Definition of gloat in English:

gloat

verb

[no object]
  • Dwell on one's own success or another's misfortune with smugness or malignant pleasure.

    ‘his enemies gloated over his death’
    ‘gloating accounts of his triumphs’
    • ‘No, I'm not gloating, because too much pain has been caused.’
    • ‘"You can't do anything, " she was already gloating over her victory.’
    • ‘Not gloating, but out of respect, we knew the enormity of what we had achieved.’
    • ‘I sneaked a glance over at him and gloated silently.’
    • ‘While the Left Party is gloating over its unexpected election success, a grand coalition will go into action.’
    • ‘Sorry, but I just have to gloat a bit here.’
    • ‘I could only imagine how much Claire was going to gloat over her sudden victory.’
    • ‘Had the consequences not been so tragic and desperately inhumane, we would have been excused for gloating.’
    • ‘Of course one shouldn't forget about prizes and giving the winners an opportunity to gloat a bit!’
    • ‘Smiling to herself, she gloated silently in her triumph of being the first one in the kitchen; therefore having first dibs on all of the food.’
    • ‘But he is not gloating over his victory.’
    • ‘My company launched a woman's forum, newspapers gloated over successful women and hotels and boutiques offered discounts to lady patrons.’
    • ‘I knew you knew it would work out this way but gloating like that is, well, just tacky.’
    • ‘‘Of course, it was from my help that you passed,’ he gloated with a big triumphant smile.’
    • ‘This helped me to be a great deal less judgmental and to avoid gloating at the misfortune of others.’
    • ‘And, no, I didn't gloat or say anything mean about politics.’
    • ‘There may be those who are secretly gloating about all this.’
    • ‘But before gloating at their discomfort, the government has its own manifesto dilemma.’
    • ‘He is too well-mannered to gloat openly although there is a suggestion of a gleam in his eyes.’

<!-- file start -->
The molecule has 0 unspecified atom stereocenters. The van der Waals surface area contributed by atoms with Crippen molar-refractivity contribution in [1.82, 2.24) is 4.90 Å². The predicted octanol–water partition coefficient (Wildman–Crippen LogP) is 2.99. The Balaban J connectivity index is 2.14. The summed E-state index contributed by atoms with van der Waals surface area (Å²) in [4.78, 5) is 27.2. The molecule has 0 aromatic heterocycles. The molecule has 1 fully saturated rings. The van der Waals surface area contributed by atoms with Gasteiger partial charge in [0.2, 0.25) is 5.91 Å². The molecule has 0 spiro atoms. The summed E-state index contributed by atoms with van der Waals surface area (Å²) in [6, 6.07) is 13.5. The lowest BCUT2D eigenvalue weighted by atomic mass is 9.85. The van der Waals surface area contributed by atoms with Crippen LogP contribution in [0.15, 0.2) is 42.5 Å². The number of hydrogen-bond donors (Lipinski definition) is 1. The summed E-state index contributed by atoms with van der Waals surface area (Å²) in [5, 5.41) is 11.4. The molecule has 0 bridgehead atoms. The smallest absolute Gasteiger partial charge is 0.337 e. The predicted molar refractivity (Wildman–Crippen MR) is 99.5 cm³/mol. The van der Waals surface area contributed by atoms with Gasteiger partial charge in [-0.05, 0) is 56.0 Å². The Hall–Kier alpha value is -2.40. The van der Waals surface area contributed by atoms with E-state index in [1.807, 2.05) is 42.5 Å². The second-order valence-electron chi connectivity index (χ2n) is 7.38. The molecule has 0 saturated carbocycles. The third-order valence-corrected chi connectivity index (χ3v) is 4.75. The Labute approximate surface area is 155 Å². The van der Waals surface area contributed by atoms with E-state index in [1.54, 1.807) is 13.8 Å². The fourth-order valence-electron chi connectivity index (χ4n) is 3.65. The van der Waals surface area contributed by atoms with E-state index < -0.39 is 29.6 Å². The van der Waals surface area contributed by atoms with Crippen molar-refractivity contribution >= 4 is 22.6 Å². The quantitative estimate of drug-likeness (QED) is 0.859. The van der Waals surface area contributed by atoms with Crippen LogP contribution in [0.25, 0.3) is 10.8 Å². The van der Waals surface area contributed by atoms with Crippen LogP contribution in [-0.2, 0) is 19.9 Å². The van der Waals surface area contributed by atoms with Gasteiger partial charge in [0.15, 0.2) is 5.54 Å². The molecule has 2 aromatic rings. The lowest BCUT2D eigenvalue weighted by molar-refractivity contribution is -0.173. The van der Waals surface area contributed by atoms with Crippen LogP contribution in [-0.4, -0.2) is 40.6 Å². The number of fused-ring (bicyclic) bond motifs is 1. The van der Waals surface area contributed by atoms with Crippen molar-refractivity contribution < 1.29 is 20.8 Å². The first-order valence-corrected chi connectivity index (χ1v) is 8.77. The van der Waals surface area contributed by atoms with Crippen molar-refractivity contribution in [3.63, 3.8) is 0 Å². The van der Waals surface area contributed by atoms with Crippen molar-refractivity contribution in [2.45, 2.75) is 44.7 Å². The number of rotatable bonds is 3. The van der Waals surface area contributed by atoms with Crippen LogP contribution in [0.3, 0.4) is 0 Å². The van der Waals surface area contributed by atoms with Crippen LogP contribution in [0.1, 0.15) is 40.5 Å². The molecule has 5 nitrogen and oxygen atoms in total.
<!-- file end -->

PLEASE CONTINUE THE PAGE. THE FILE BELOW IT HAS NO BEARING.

• ‘Marshall gloated with a big successful grin on his face.’
    delight in, relish, take great pleasure in, enjoy greatly, revel in, rejoice in, glory in, exult in, triumph over, crow over
    View synonyms

noun

informal
  • An act of gloating.

    ‘I would join her for a good gloat’
    • ‘He did get the box down, so I could then have a quick gloat over all that loot I have up there, and will take years to get through.’
    • ‘A disaster for the media, but worth a gloat from everyone else.’
    • ‘I wonder why Richard didn't include this link in his recent gloat post?’
    • ‘The flight coordinator could not contain the gloat as the aircraft lifted off to record another on-time take off.’
    • ‘Over him I'll allow myself this one little gloat.’
    • ‘Now she's out via injury and I'm deprived a long and satisfying gloat.’
    • ‘Every year, he dreads Christmas, because that's the time ‘when everyone who's ever left comes back for their annual gloat.’’
    • ‘She didn't notice and flickered out with a gloat, only to flicker back again.’
    • ‘It has been gloat and counter-gloat, according to the news of the day.’
    • ‘As a passionate believer that we should keep the pound and stay out of the euro, I am allowed a short gloat.’
    • ‘There's something about us that when something pretty awful arises from computer errors, we have a quiet gloat!’
    • ‘My low, glum eyebrow position immediately exploded into a gigantic gleeful gloat!’
    • ‘His pre-emptive gloat page was proven to be horribly incorrect and has now been removed from his website and archives.’

Origin

Late 16th century: of unknown origin; perhaps related to Old Norse glotta ‘to grin’ and Middle High German glotzen ‘to stare’. The original sense was ‘give a sideways or furtive look’, hence ‘cast amorous or admiring glances’; the current sense dates from the mid 18th century.

Pronunciation

gloat

/ɡləʊt/